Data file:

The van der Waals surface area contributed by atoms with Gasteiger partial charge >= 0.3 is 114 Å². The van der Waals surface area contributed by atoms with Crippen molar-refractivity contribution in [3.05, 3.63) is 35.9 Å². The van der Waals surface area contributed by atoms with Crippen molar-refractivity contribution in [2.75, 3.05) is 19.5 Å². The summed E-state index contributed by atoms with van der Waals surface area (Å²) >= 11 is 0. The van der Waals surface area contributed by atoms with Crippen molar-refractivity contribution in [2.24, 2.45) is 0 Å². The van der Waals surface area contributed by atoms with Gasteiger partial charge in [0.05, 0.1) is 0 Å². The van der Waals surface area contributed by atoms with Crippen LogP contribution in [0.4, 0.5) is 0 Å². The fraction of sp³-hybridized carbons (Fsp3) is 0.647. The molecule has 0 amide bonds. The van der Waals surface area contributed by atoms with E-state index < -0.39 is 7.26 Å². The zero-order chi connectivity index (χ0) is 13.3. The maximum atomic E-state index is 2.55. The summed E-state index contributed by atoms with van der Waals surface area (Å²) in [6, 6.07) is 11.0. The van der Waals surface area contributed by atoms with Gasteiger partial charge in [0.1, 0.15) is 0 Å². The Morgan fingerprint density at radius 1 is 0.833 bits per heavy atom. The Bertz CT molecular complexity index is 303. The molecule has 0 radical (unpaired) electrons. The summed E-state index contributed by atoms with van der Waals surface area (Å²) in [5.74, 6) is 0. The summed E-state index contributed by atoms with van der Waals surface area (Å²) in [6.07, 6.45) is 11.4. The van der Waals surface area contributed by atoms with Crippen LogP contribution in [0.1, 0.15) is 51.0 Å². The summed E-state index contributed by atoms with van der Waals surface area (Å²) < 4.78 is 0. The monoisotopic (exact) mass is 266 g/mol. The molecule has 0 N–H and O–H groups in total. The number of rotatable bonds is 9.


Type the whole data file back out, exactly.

The van der Waals surface area contributed by atoms with Gasteiger partial charge >= 0.3 is 114 Å². The van der Waals surface area contributed by atoms with Crippen molar-refractivity contribution in [3.05, 3.63) is 35.9 Å². The van der Waals surface area contributed by atoms with Crippen molar-refractivity contribution in [2.75, 3.05) is 19.5 Å². The summed E-state index contributed by atoms with van der Waals surface area (Å²) >= 11 is 0. The van der Waals surface area contributed by atoms with Crippen molar-refractivity contribution in [2.24, 2.45) is 0 Å². The van der Waals surface area contributed by atoms with Gasteiger partial charge in [0.05, 0.1) is 0 Å². The van der Waals surface area contributed by atoms with Crippen LogP contribution in [0.4, 0.5) is 0 Å². The fraction of sp³-hybridized carbons (Fsp3) is 0.647. The molecule has 0 amide bonds. The van der Waals surface area contributed by atoms with E-state index < -0.39 is 7.26 Å². The zero-order chi connectivity index (χ0) is 13.3. The maximum atomic E-state index is 2.55. The summed E-state index contributed by atoms with van der Waals surface area (Å²) in [6, 6.07) is 11.0. The van der Waals surface area contributed by atoms with Gasteiger partial charge in [0.1, 0.15) is 0 Å². The Morgan fingerprint density at radius 1 is 0.833 bits per heavy atom. The Bertz CT molecular complexity index is 303. The molecule has 0 radical (unpaired) electrons. The summed E-state index contributed by atoms with van der Waals surface area (Å²) in [5.74, 6) is 0. The summed E-state index contributed by atoms with van der Waals surface area (Å²) in [6.07, 6.45) is 11.4. The van der Waals surface area contributed by atoms with Crippen LogP contribution in [0.1, 0.15) is 51.0 Å². The summed E-state index contributed by atoms with van der Waals surface area (Å²) < 4.78 is 0. The monoisotopic (exact) mass is 266 g/mol. The molecule has 0 N–H and O–H groups in total. The number of rotatable bonds is 9.